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Weeds in Australian Arid Regions

  • John K. Scott
  • Margaret H. Friedel
  • A. C. Grice
  • Bruce L. Webber
Chapter

Abstract

Spread across the vast landscapes that geographically dominate Australia’s arid interior are over 400 alien plant species making up between 0 and 9.7% of the flora, depending on the region being considered. Few of these introductions are genuinely invasive species, and an even smaller proportion is documented as having a negative impact on their local ecosystem. However, those negative impacts that do occur are far ranging and difficult to manage, because of the distances and remoteness of the area, a lack of economic incentives for control, and contention regarding the economic, environmental and social benefits and costs of some species. Management of the weeds of arid regions must involve all aspects of the biosecurity continuum, including quarantine and containment. Depending on the size of invaded areas and the particular species, options can include mechanical control, herbicide applications, fire and grazing in various combinations and biological control. Management will need to respond to changes in climate with research required into adaptive responses.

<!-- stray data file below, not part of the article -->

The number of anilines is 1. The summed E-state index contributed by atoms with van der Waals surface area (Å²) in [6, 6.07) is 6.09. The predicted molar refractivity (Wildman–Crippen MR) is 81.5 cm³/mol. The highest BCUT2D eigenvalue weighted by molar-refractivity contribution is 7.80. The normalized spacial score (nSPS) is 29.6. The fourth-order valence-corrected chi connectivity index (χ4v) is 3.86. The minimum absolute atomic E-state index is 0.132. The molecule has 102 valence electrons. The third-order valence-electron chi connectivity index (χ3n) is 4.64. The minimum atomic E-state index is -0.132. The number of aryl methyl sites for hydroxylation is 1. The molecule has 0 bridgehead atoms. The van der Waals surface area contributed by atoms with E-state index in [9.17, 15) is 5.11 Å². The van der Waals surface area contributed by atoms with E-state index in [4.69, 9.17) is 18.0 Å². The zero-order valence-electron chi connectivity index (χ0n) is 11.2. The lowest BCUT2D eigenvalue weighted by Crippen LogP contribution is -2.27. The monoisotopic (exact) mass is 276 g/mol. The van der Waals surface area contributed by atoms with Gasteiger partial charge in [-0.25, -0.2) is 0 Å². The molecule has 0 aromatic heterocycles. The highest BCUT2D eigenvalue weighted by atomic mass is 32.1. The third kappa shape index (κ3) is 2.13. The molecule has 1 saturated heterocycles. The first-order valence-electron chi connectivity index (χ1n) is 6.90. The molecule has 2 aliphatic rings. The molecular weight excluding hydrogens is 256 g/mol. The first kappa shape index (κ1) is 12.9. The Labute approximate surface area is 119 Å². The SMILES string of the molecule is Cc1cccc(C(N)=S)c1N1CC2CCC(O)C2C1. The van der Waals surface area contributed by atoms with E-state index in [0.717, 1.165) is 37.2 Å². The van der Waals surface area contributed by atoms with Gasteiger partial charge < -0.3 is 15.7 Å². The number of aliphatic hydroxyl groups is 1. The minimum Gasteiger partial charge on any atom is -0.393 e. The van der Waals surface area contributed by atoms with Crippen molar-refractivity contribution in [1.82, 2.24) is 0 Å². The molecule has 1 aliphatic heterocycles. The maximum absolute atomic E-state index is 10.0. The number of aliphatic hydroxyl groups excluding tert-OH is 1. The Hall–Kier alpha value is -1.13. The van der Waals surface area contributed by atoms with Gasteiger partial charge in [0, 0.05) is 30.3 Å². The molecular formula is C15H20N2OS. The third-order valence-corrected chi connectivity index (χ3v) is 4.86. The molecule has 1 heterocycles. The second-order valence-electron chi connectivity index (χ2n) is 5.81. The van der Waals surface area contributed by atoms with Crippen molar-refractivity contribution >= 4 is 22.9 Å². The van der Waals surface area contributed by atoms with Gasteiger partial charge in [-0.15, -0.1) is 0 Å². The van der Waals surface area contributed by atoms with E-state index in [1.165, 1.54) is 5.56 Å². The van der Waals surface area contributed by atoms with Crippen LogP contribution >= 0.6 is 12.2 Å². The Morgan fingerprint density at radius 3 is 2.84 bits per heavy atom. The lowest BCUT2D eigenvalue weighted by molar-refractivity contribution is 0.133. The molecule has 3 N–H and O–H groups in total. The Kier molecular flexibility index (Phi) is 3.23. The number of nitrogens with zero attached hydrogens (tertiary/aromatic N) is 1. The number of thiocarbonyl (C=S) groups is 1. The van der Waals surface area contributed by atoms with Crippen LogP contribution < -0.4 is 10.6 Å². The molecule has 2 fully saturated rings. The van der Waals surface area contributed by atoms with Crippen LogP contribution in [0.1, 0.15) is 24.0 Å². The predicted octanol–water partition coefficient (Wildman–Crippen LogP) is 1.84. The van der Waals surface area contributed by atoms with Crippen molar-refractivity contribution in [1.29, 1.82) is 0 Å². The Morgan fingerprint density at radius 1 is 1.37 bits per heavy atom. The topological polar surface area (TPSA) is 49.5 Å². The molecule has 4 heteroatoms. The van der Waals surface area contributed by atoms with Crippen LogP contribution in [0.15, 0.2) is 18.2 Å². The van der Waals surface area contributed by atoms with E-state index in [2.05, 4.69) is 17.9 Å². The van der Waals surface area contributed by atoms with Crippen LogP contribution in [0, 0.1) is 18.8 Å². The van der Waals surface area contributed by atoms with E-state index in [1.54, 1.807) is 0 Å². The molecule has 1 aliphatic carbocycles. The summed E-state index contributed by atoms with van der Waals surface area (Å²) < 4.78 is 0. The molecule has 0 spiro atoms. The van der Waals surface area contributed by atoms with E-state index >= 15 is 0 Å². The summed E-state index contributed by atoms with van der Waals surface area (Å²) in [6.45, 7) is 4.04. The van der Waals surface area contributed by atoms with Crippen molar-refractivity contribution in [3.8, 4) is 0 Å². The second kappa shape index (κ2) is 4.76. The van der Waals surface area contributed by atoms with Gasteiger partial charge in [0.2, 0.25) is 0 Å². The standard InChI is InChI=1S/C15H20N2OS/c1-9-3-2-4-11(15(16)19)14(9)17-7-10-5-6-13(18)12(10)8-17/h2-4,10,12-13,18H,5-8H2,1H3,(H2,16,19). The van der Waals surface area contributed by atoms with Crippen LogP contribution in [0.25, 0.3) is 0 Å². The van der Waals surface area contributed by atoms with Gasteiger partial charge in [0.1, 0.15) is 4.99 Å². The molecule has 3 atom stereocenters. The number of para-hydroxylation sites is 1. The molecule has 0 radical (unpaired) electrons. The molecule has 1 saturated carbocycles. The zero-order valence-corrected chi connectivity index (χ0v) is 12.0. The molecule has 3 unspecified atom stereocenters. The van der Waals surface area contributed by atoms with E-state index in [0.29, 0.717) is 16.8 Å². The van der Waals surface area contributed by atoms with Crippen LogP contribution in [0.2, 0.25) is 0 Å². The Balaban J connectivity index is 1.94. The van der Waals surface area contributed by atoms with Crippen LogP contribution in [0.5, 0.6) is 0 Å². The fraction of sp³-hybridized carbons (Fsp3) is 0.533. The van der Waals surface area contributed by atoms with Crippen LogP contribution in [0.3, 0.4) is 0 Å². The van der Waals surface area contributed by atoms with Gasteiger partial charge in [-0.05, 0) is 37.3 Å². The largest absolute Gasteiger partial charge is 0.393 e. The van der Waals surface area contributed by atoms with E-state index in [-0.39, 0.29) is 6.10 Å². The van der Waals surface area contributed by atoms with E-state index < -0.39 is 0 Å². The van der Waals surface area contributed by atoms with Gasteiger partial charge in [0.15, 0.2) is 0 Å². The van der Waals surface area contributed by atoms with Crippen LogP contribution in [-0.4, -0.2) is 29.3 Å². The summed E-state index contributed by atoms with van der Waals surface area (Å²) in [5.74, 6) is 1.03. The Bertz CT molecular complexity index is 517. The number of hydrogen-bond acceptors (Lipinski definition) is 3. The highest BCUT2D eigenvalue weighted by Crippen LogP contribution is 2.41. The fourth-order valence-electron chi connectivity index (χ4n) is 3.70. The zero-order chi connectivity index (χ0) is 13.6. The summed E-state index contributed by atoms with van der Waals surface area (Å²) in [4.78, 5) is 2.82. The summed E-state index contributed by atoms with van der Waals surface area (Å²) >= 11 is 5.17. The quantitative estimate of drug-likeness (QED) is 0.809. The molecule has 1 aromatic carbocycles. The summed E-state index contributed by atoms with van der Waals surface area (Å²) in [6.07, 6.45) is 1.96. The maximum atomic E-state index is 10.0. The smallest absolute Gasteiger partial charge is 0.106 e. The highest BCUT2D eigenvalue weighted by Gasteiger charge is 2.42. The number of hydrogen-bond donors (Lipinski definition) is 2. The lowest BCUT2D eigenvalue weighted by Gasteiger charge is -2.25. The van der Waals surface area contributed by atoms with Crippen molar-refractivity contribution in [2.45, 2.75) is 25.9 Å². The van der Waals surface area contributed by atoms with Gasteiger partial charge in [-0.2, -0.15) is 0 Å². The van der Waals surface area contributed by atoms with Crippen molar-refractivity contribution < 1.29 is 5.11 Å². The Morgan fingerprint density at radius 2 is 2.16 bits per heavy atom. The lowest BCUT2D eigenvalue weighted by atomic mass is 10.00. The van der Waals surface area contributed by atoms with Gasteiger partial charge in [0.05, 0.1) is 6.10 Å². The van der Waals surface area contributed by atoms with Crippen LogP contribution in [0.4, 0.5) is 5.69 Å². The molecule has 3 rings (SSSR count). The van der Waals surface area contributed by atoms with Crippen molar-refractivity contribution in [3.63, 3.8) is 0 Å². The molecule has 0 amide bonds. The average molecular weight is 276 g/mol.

Notes

Acknowledgements

We thank Hans Lambers and Rieks van Klinken for their comments on versions of the manuscript.

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Copyright information

© Springer International Publishing AG, part of Springer Nature 2018

Authors and Affiliations

  • John K. Scott
    • 1
    • 2
  • Margaret H. Friedel
    • 3
  • A. C. Grice
    • 4
  • Bruce L. Webber
    • 1
    • 2
  1. 1.School of Biological SciencesThe University of Western AustraliaCrawley (Perth)Australia
  2. 2.CSIRO Land and WaterP.O. WembleyAustralia
  3. 3.CSIRO Land and Water, 001 – Business Innovation Centre, Desert Knowledge PrecinctAlice SpringsAustralia
  4. 4.College of Marine and Environmental SciencesJames Cook UniversityTownsvilleAustralia

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